As the Charles H. Wheatley Professor of the Arts in the Franklin College of Arts and Sciences and a Josiah Meigs Teaching Professor, Richard Neupert brings a unique confluence of his personal interests—storytelling, style, technology and economics—to film history, criticism and theory.
“Storytelling, and to a certain extent, animation, are actually at the core of how you define cinema,” said Neupert about two of his chief interests in film and film studies.
As coordinator of film studies in the department of theatre and film studies, Neupert brings his scholarship and research in one of the most popular entertainment mediums directly into the classroom.
“I’ve done a lot of work on Disney of the 1930s and how they adopted Technicolor, but I’m also really interested in alternatives to classical Hollywood, how the history of animation runs through France, which had no major studio system to support this development,” he said.
Neupert is the author of three books, including one on the history of the French New Wave and another on French animation. He also has translated two books from French into English. One year of his doctoral work took place in Paris, where he conducted research at the Cinémathèque Française, one the largest archives of films and film-related documents in the world. In Paris he developed relationships with other scholars and filmmakers, as well as a respect for original formats that inform his teaching today.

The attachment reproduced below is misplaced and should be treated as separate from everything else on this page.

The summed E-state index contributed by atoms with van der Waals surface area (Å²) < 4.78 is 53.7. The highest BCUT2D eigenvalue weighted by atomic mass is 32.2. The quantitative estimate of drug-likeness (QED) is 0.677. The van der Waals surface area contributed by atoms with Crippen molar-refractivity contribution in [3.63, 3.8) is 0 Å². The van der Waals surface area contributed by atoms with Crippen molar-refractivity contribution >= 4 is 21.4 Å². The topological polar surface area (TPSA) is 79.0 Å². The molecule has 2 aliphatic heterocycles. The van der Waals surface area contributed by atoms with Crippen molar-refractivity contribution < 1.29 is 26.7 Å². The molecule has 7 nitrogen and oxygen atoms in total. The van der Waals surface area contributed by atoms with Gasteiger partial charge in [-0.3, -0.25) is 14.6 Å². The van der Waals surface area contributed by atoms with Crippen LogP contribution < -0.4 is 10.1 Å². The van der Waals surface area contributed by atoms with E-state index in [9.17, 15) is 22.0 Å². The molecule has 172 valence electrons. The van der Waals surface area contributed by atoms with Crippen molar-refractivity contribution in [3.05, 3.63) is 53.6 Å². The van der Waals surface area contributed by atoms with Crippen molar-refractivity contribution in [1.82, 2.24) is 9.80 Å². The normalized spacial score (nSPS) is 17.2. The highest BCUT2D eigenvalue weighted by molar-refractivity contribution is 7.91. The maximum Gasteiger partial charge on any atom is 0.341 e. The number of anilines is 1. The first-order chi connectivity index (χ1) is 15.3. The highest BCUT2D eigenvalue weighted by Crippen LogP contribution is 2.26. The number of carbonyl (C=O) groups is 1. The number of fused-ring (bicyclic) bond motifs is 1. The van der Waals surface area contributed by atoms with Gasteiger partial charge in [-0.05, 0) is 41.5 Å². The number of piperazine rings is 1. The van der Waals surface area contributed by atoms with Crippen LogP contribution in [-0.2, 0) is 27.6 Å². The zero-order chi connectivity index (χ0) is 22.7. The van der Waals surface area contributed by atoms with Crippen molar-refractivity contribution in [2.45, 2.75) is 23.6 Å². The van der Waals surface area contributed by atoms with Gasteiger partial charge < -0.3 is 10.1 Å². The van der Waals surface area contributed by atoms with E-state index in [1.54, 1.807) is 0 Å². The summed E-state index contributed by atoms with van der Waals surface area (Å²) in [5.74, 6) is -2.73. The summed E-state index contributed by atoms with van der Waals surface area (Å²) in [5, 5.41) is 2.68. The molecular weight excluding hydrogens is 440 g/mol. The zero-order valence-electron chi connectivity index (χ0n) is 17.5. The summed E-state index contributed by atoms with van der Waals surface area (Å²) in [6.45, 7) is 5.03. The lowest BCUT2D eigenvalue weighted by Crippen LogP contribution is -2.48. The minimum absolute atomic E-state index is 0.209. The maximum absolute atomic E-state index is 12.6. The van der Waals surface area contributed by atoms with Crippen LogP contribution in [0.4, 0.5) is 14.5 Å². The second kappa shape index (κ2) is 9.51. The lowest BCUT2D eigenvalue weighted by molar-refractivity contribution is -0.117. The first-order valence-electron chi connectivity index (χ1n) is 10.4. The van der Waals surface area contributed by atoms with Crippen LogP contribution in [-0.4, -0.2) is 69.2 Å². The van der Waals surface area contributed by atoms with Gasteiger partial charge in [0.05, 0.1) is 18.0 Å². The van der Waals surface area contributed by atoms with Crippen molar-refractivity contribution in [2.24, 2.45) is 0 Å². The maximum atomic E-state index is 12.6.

“When I teach animation history—I’ve got a refrigerator full of cartoons—I’ll show a two-color versus a three-color one so the students can actually see on 16mm film, what did two-color look like, why do you need three colors?” he said.
“So the notion of something as simple as color or black and white can change the kinds of stories being told,” he said, setting the stage as simply and as clearly as he might in front of a class. “Not everything in the 1930s looks like Mickey Mouse, in America or especially around the world. And that’s what I’m interested in teaching, too.”
Neupert attended his hometown university, the University of Wisconsin-Madison, which happened to have a great film program. He ended up with one of the most important film scholars in America, David Bordwell, as a mentor.
In Paris he studied with one of the great film theorists, Christian Metz.
“I’ve been lucky to have had a handful of excellent teachers and researchers who pointed me in the right directions,” Neupert said.
His passion for film stretches into the community through Ciné, Athens’ nonprofit art house cinema, for which he chairs the programming committee and serves on the board of directors.
“I’ve been involved since the beginning,” he said. “It’s really a community thing and it’s fascinating—you meet a lot of terrific people you wouldn’t otherwise meet.”
And he works to involve students in this important bridge to studying film: going to the movies. He advises the student CinéClub UGA and brings a student onto the programming committee.